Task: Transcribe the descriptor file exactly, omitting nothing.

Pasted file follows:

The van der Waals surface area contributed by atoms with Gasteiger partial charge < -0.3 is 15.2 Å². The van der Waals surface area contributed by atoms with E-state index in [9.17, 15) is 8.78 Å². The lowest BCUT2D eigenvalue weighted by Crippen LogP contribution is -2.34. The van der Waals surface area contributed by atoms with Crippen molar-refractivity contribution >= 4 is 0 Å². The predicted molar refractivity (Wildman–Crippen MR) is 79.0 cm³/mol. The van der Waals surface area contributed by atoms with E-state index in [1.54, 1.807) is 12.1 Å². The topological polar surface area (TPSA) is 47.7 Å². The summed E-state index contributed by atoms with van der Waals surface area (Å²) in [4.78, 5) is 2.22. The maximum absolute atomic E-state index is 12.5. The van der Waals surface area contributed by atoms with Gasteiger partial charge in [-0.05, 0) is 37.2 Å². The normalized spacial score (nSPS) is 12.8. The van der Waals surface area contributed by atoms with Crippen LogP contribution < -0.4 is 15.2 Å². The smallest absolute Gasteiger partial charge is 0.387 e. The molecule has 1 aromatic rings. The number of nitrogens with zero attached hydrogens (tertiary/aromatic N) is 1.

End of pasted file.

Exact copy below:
The van der Waals surface area contributed by atoms with Gasteiger partial charge < -0.3 is 15.2 Å². The van der Waals surface area contributed by atoms with E-state index in [9.17, 15) is 8.78 Å². The lowest BCUT2D eigenvalue weighted by Crippen LogP contribution is -2.34. The van der Waals surface area contributed by atoms with Crippen molar-refractivity contribution >= 4 is 0 Å². The predicted molar refractivity (Wildman–Crippen MR) is 79.0 cm³/mol. The van der Waals surface area contributed by atoms with E-state index in [1.54, 1.807) is 12.1 Å². The topological polar surface area (TPSA) is 47.7 Å². The summed E-state index contributed by atoms with van der Waals surface area (Å²) in [4.78, 5) is 2.22. The maximum absolute atomic E-state index is 12.5. The van der Waals surface area contributed by atoms with Gasteiger partial charge in [-0.05, 0) is 37.2 Å². The normalized spacial score (nSPS) is 12.8. The van der Waals surface area contributed by atoms with Crippen LogP contribution < -0.4 is 15.2 Å². The smallest absolute Gasteiger partial charge is 0.387 e. The molecule has 1 aromatic rings. The number of nitrogens with zero attached hydrogens (tertiary/aromatic N) is 1.